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File Doc-3k/extending/newtypes.rst

    builtin: repr
    builtin: str
-In Python, there are three ways to generate a textual representation of an
-object: the :func:`repr` function (or equivalent back-tick syntax), the
-:func:`str` function, and the :keyword:`print` statement.  For most objects, the
-:keyword:`print` statement is equivalent to the :func:`str` function, but it is
-possible to special-case printing to a :ctype:`FILE\*` if necessary; this should
-only be done if efficiency is identified as a problem and profiling suggests
-that creating a temporary string object to be written to a file is too
+In Python, there are two ways to generate a textual representation of an object:
+the :func:`repr` function, and the :func:`str` function.  (The :func:`print`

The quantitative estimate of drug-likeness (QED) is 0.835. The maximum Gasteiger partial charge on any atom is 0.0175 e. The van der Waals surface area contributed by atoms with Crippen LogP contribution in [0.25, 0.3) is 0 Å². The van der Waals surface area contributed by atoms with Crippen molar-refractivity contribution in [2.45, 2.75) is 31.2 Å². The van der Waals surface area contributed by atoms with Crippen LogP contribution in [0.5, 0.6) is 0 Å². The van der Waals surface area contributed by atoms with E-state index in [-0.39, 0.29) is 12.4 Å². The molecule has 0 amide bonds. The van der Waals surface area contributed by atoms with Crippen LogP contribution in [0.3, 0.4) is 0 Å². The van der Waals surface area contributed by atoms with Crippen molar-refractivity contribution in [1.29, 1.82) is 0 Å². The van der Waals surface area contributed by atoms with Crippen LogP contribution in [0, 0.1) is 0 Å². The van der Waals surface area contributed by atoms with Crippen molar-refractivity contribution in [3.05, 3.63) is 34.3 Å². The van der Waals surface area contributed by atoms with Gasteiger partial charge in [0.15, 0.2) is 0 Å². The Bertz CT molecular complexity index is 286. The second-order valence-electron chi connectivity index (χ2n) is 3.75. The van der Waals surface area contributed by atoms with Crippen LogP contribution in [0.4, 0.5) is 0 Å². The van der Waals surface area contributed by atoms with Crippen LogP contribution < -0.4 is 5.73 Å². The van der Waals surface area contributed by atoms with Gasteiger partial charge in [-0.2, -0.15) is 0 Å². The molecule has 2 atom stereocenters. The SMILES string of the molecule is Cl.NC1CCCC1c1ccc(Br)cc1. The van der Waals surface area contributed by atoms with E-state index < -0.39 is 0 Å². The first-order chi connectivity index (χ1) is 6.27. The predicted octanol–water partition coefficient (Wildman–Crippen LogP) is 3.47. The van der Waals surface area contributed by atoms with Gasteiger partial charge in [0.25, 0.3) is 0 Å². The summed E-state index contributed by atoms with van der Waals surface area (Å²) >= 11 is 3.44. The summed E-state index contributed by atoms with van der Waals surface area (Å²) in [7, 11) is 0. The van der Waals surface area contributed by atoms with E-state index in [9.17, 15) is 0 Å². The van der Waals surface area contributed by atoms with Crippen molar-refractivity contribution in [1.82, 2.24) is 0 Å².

+function just calls :func:`str`.)  These handlers are both optional.
-These handlers are all optional, and most types at most need to implement the
-:attr:`tp_str` and :attr:`tp_repr` handlers. ::
    reprfunc tp_repr;
    reprfunc tp_str;
-   printfunc tp_print;
 The :attr:`tp_repr` handler should return a string object containing a
 representation of the instance for which it is called.  Here is a simple
 In order to learn how to implement any specific method for your new data type,
 do the following: Download and unpack the Python source distribution.  Go the
 :file:`Objects` directory, then search the C source files for ``tp_`` plus the
-function you want (for example, ``tp_print`` or ``tp_compare``).  You will find
-examples of the function you want to implement.
+function you want (for example, ``tp_compare``).  You will find examples of the
+function you want to implement.
 When you need to verify that an object is an instance of the type you are
 implementing, use the :cfunc:`PyObject_TypeCheck` function. A sample of its use